Important legal notice
   
Contact   |   Search   
RTD info logoMagazine on European Research Special issue - May 2005   
Top
 HOME
 TABLE OF CONTENTS
 EDITORIAL

Download pdf de en fr


Title  The polar regions: sentinels of major climate change 

The polar regions are not only the keepers of the Earth's climate archives. They also act as sentinels; a kind of early warning system of what can be expected by the planet as a whole…

Elephant Foot Glacier, at around 81° N along the east coast of Greenland. The grey zone at low elevation is the ablation zone incised by meltwater channels, clearly separated from the white surface accumulation zone higher up.
Elephant Foot Glacier, at around 81° N along the east coast of Greenland. The grey zone at low elevation is the ablation zone incised by meltwater channels, clearly separated from the white surface accumulation zone higher up.
© P. Huybrechts/VUB
Philippe Huybrechts is a glaciologist at VUB, the Free University of Brussels in Belgium. In two of his recent articles (published in the journals Nature and Geophysical Research Letters), he clearly demonstrated the current impact of global warming on Greenland. These two studies testify to the rapid thaw of the ice cap that covers this vast landmass between the Atlantic and Arctic Oceans.

"The polar regions are the first to suffer from global warming. But they also suffer more acutely than other parts of the world, both in terms of rapidity and intensity," he explains. "It is a question of albedo and temperature. In summer, when the Arctic sea ice melts, the surface of the water is darker and accumulates more solar radiation, thus accelerating the warming phenomenon. The same applies to emerged landmasses such as Greenland, northern Canada and southern Siberia, which have suddenly seen their snow cover disappear. On average, climate warming in these regions is two or three times more marked than elsewhere on the planet," explains the scientist. "The Antarctic, with the exception of its peninsula, currently appears to be protected from this kind of rapid disturbance thanks to its better thermal ‘insulation’, provided by the Antarctic Ocean."

Greenland is melting
The ‘disaster’ scenario in the Arctic is no longer science fiction. What was initially only a question of modelling has since been widely confirmed by field observations, one example being changes to the Greenland ice sheet.

"Between 1950 and 1990, we saw a drop in Greenland's temperature of about 1.5°C," explains Philippe Huybrechts. "But since 1990, the temperature has been rising, and this has been exacerbated by a negative balance between precipitations in the region and melting of its ice sheet."

The result is that in a little more than ten years, the ice sheet has shrunk. Indeed, this phenomenon has amplified even further in the past five years. Huybrechts thinks that the situation is nearing a critical point.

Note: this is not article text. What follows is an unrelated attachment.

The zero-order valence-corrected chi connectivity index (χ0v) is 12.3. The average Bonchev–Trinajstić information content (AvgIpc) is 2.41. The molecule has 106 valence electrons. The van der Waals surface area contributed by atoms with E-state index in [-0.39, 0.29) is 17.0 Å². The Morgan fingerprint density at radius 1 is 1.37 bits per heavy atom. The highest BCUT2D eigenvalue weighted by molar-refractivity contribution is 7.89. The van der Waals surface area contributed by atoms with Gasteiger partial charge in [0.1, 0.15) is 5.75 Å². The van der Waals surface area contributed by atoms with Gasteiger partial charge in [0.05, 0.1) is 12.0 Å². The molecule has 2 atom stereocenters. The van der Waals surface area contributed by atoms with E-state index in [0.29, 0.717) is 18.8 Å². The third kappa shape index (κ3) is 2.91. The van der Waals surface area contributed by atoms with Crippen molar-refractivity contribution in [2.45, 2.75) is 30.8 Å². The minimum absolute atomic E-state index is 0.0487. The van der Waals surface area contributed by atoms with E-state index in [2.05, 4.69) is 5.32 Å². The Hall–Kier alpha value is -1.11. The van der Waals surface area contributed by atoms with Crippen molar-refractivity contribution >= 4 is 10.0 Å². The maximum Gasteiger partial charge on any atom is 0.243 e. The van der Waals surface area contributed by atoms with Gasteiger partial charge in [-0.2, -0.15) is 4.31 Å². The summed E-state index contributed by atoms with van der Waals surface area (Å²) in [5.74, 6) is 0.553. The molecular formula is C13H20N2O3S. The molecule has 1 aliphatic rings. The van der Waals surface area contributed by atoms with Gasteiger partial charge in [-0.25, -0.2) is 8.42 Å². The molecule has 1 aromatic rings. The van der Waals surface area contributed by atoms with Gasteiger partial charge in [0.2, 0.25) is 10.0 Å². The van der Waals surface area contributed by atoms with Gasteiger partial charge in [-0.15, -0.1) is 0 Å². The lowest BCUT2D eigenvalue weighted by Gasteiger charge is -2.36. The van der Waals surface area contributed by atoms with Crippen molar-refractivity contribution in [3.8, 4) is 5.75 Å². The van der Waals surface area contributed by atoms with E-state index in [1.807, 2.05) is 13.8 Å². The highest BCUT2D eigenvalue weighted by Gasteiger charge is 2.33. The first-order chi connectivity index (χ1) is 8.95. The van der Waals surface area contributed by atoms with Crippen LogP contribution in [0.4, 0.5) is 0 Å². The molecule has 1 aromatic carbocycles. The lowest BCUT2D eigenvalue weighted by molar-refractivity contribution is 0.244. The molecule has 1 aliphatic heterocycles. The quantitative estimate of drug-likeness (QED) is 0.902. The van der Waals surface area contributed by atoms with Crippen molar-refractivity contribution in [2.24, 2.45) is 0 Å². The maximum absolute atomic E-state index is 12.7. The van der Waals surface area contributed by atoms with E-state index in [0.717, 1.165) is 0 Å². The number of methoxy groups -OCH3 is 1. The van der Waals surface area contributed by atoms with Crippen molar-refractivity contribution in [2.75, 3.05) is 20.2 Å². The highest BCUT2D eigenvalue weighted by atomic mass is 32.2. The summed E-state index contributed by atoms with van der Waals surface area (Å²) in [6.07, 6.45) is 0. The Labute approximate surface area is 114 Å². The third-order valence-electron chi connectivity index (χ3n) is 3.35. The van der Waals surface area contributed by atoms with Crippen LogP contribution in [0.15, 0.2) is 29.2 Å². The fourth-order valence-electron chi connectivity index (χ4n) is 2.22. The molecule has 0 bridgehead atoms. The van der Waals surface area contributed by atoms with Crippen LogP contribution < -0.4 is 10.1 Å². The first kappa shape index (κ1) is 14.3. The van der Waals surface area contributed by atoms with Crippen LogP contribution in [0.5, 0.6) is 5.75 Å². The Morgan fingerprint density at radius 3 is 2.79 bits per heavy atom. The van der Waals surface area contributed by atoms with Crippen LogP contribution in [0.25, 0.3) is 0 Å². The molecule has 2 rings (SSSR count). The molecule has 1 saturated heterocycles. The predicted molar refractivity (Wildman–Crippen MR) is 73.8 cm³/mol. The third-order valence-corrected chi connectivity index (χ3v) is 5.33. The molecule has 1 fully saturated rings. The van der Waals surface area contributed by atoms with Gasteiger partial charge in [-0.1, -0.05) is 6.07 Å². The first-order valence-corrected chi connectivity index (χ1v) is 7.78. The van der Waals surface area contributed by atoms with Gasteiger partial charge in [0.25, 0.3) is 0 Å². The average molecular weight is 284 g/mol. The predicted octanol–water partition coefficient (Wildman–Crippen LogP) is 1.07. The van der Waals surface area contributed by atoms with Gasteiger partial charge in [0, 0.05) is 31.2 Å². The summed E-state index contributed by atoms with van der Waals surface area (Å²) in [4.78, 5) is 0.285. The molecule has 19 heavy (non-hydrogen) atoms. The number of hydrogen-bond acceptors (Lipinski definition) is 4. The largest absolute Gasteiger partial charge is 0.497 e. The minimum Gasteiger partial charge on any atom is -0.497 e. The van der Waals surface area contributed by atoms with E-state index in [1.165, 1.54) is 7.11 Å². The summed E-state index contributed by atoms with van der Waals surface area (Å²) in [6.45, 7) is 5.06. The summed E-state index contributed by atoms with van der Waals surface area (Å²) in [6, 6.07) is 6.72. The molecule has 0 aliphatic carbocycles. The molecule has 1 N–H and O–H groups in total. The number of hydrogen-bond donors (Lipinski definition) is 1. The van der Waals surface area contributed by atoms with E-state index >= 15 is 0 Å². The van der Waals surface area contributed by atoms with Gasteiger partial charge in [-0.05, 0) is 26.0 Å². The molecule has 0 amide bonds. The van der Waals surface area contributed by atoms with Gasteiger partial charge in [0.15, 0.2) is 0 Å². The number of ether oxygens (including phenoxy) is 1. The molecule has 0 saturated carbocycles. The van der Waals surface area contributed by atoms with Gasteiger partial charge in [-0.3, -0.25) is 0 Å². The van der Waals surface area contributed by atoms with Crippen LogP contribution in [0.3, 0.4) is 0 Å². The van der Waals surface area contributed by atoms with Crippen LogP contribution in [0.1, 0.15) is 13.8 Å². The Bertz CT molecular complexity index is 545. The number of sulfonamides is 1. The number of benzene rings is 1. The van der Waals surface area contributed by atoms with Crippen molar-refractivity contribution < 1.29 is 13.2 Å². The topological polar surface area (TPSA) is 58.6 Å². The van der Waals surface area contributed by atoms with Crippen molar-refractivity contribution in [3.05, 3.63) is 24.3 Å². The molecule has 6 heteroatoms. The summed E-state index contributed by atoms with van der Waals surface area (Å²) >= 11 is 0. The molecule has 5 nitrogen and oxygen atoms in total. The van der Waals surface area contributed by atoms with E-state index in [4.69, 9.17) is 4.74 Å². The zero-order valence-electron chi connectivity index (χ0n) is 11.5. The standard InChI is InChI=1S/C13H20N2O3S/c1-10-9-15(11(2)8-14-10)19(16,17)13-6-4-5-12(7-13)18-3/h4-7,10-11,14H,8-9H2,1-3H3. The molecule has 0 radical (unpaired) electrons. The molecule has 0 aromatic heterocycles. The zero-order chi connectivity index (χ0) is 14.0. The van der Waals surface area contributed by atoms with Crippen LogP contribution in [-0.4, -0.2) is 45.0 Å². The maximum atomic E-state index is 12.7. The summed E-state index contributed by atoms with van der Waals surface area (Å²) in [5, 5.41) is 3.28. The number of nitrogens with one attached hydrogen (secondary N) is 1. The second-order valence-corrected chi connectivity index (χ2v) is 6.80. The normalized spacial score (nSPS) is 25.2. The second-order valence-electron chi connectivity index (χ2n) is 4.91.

"Each year, Greenland is losing about 80 cubic kilometres of ice (total ice sheet volume estimated at three million cubic kilometres). If the ice sheet loses 20% of its volume, the process will become irreversible," he suggests.

Sea levels are rising
The impact of this meltdown on the planet as a whole has resulted in rising sea levels. Each year, shrinkage of the Greenland ice mass causes a global rise of 0.2 millimetres. Over the past fifteen years, the rise has thus totalled 3 millimetres. If the phenomenon continues, i.e. if the temperature of the planet goes on rising, the entire Greenland ice sheet will melt. Huybrechts reckons that the point of no return will be reached when the Earth's temperature has risen by 3 degrees. And if this rise reaches 10 degrees, Greenland will truly merit its name in a thousand years' time – a phenomenon which will also bring about a 7.5 metre rise in the level of the oceans!

Satellite images, available since 1979, have shown an increasing trend in seasonal surface melt extension of the Greenland Ice Sheet at the height of summer.
Satellite images, available since 1979, have shown an increasing trend in seasonal surface melt extension of the Greenland Ice Sheet at the height of summer.
© Clifford Grabhorn, 2004, ACIA/Map

Printable version

Features 1 2 3 4 5 6 7
  The polar regions: sentinels of major climate change 
  Polar flora and fauna facing up to major climate warming
  The peoples of the Arctic, the first victims of global warming
  And what would happen if the Gulf Stream stopped?
  Ozone story
  Satellites at the service of polar research
  Permanent monitoring of the atmosphere from the Svalbard


  TO FIND OUT MORE  
 
  • Geophysical Research Letters, vol. 31, L24402; Greenland Ice sheet: increased coastal thinning.
  • Nature, vol. 428, p. 616.
  •  


       
      Top
    Features 1 2 3 4 5 6 7

    TO FIND OUT MORE

    • Geophysical Research Letters, vol. 31, L24402; Greenland Ice sheet: increased coastal thinning.
    • Nature, vol. 428, p. 616.

    CONTACTS